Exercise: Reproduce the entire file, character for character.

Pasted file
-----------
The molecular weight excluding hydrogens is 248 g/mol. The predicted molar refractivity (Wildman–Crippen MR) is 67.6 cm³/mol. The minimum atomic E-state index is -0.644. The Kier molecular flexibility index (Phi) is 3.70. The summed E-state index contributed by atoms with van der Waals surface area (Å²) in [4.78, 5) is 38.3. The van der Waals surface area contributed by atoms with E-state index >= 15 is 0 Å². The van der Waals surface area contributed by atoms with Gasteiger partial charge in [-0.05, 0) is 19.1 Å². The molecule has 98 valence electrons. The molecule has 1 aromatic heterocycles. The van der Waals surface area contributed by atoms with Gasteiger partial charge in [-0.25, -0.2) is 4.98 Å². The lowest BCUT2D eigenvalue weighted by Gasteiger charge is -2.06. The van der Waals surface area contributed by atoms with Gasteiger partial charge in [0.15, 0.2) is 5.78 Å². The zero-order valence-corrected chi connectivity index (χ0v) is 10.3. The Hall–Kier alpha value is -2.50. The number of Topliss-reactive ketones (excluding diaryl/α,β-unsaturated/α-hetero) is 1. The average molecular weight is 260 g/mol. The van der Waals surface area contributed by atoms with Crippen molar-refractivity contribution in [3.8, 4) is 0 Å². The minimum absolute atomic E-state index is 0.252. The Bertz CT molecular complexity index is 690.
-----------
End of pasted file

The molecular weight excluding hydrogens is 248 g/mol. The predicted molar refractivity (Wildman–Crippen MR) is 67.6 cm³/mol. The minimum atomic E-state index is -0.644. The Kier molecular flexibility index (Phi) is 3.70. The summed E-state index contributed by atoms with van der Waals surface area (Å²) in [4.78, 5) is 38.3. The van der Waals surface area contributed by atoms with E-state index >= 15 is 0 Å². The van der Waals surface area contributed by atoms with Gasteiger partial charge in [-0.05, 0) is 19.1 Å². The molecule has 98 valence electrons. The molecule has 1 aromatic heterocycles. The van der Waals surface area contributed by atoms with Gasteiger partial charge in [-0.25, -0.2) is 4.98 Å². The lowest BCUT2D eigenvalue weighted by Gasteiger charge is -2.06. The van der Waals surface area contributed by atoms with Gasteiger partial charge in [0.15, 0.2) is 5.78 Å². The zero-order valence-corrected chi connectivity index (χ0v) is 10.3. The Hall–Kier alpha value is -2.50. The number of Topliss-reactive ketones (excluding diaryl/α,β-unsaturated/α-hetero) is 1. The average molecular weight is 260 g/mol. The van der Waals surface area contributed by atoms with Crippen molar-refractivity contribution in [3.8, 4) is 0 Å². The minimum absolute atomic E-state index is 0.252. The Bertz CT molecular complexity index is 690.